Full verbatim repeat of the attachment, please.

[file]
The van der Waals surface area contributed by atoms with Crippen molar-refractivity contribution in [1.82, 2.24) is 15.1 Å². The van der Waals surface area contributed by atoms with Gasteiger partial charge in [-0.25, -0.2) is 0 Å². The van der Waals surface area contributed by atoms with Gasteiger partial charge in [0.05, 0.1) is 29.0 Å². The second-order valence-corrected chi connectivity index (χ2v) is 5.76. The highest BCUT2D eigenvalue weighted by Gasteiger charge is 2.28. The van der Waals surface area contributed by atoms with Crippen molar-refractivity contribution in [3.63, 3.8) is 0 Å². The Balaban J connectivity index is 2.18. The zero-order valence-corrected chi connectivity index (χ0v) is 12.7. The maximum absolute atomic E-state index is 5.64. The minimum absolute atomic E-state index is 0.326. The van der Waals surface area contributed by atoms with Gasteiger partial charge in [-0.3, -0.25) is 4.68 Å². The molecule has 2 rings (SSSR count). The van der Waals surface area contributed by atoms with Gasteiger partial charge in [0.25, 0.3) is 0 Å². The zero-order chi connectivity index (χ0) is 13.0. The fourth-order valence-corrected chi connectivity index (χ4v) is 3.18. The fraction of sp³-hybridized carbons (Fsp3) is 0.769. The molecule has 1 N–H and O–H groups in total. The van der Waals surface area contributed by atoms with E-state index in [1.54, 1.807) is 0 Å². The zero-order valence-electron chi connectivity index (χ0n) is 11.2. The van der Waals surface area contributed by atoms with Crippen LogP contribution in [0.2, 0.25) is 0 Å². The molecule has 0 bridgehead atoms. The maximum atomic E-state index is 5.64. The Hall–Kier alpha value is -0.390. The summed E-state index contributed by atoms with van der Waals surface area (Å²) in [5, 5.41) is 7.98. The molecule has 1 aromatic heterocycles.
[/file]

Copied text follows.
The van der Waals surface area contributed by atoms with Crippen molar-refractivity contribution in [1.82, 2.24) is 15.1 Å². The van der Waals surface area contributed by atoms with Gasteiger partial charge in [-0.25, -0.2) is 0 Å². The van der Waals surface area contributed by atoms with Gasteiger partial charge in [0.05, 0.1) is 29.0 Å². The second-order valence-corrected chi connectivity index (χ2v) is 5.76. The highest BCUT2D eigenvalue weighted by Gasteiger charge is 2.28. The van der Waals surface area contributed by atoms with Crippen molar-refractivity contribution in [3.63, 3.8) is 0 Å². The Balaban J connectivity index is 2.18. The zero-order valence-corrected chi connectivity index (χ0v) is 12.7. The maximum absolute atomic E-state index is 5.64. The minimum absolute atomic E-state index is 0.326. The van der Waals surface area contributed by atoms with Gasteiger partial charge in [-0.3, -0.25) is 4.68 Å². The molecule has 2 rings (SSSR count). The van der Waals surface area contributed by atoms with Gasteiger partial charge in [0.25, 0.3) is 0 Å². The zero-order chi connectivity index (χ0) is 13.0. The fourth-order valence-corrected chi connectivity index (χ4v) is 3.18. The fraction of sp³-hybridized carbons (Fsp3) is 0.769. The molecule has 1 N–H and O–H groups in total. The van der Waals surface area contributed by atoms with E-state index in [1.54, 1.807) is 0 Å². The zero-order valence-electron chi connectivity index (χ0n) is 11.2. The van der Waals surface area contributed by atoms with Crippen LogP contribution in [0.2, 0.25) is 0 Å². The molecule has 0 bridgehead atoms. The maximum atomic E-state index is 5.64. The Hall–Kier alpha value is -0.390. The summed E-state index contributed by atoms with van der Waals surface area (Å²) in [5, 5.41) is 7.98. The molecule has 1 aromatic heterocycles.